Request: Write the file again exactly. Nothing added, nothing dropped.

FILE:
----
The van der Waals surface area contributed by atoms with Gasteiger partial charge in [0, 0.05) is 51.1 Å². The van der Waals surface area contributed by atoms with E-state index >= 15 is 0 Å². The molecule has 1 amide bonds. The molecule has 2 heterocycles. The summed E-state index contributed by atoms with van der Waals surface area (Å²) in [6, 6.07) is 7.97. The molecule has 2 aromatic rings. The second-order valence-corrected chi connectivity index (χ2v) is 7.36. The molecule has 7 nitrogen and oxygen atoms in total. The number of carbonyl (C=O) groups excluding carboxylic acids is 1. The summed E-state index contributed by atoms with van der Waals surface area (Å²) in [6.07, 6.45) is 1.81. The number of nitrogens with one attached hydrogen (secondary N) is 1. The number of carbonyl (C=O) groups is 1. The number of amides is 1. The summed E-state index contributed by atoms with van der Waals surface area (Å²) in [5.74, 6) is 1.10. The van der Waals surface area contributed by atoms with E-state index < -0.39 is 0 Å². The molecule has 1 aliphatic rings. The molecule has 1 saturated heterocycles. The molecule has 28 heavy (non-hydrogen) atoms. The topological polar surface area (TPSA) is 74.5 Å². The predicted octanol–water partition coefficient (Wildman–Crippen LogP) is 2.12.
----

The van der Waals surface area contributed by atoms with Gasteiger partial charge in [0, 0.05) is 51.1 Å². The van der Waals surface area contributed by atoms with E-state index >= 15 is 0 Å². The molecule has 1 amide bonds. The molecule has 2 heterocycles. The summed E-state index contributed by atoms with van der Waals surface area (Å²) in [6, 6.07) is 7.97. The molecule has 2 aromatic rings. The second-order valence-corrected chi connectivity index (χ2v) is 7.36. The molecule has 7 nitrogen and oxygen atoms in total. The number of carbonyl (C=O) groups excluding carboxylic acids is 1. The summed E-state index contributed by atoms with van der Waals surface area (Å²) in [6.07, 6.45) is 1.81. The number of nitrogens with one attached hydrogen (secondary N) is 1. The number of carbonyl (C=O) groups is 1. The number of amides is 1. The summed E-state index contributed by atoms with van der Waals surface area (Å²) in [5.74, 6) is 1.10. The van der Waals surface area contributed by atoms with E-state index < -0.39 is 0 Å². The molecule has 1 aliphatic rings. The molecule has 1 saturated heterocycles. The molecule has 28 heavy (non-hydrogen) atoms. The topological polar surface area (TPSA) is 74.5 Å². The predicted octanol–water partition coefficient (Wildman–Crippen LogP) is 2.12.